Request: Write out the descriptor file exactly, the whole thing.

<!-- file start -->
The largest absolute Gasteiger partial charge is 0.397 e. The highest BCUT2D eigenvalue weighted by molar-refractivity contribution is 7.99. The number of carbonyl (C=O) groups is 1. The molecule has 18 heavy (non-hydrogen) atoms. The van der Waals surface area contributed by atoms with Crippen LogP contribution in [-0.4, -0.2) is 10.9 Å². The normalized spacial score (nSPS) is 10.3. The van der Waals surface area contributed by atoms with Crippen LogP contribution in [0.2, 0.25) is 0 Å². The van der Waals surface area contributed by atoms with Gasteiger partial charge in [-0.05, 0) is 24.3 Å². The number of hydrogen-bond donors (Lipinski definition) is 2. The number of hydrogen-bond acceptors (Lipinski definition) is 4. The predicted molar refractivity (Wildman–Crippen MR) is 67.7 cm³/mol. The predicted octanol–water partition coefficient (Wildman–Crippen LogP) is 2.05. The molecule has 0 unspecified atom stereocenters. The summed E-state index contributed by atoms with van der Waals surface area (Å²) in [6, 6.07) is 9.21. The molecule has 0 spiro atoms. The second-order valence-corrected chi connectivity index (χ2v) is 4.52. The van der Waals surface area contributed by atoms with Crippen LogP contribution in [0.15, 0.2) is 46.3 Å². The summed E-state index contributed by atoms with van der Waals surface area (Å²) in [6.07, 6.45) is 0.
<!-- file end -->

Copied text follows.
The largest absolute Gasteiger partial charge is 0.397 e. The highest BCUT2D eigenvalue weighted by molar-refractivity contribution is 7.99. The number of carbonyl (C=O) groups is 1. The molecule has 18 heavy (non-hydrogen) atoms. The van der Waals surface area contributed by atoms with Crippen LogP contribution in [-0.4, -0.2) is 10.9 Å². The normalized spacial score (nSPS) is 10.3. The van der Waals surface area contributed by atoms with Crippen LogP contribution in [0.2, 0.25) is 0 Å². The van der Waals surface area contributed by atoms with Gasteiger partial charge in [-0.05, 0) is 24.3 Å². The number of hydrogen-bond donors (Lipinski definition) is 2. The number of hydrogen-bond acceptors (Lipinski definition) is 4. The predicted molar refractivity (Wildman–Crippen MR) is 67.7 cm³/mol. The predicted octanol–water partition coefficient (Wildman–Crippen LogP) is 2.05. The molecule has 0 unspecified atom stereocenters. The summed E-state index contributed by atoms with van der Waals surface area (Å²) in [6, 6.07) is 9.21. The molecule has 0 spiro atoms. The second-order valence-corrected chi connectivity index (χ2v) is 4.52. The van der Waals surface area contributed by atoms with Crippen LogP contribution in [0.15, 0.2) is 46.3 Å². The summed E-state index contributed by atoms with van der Waals surface area (Å²) in [6.07, 6.45) is 0.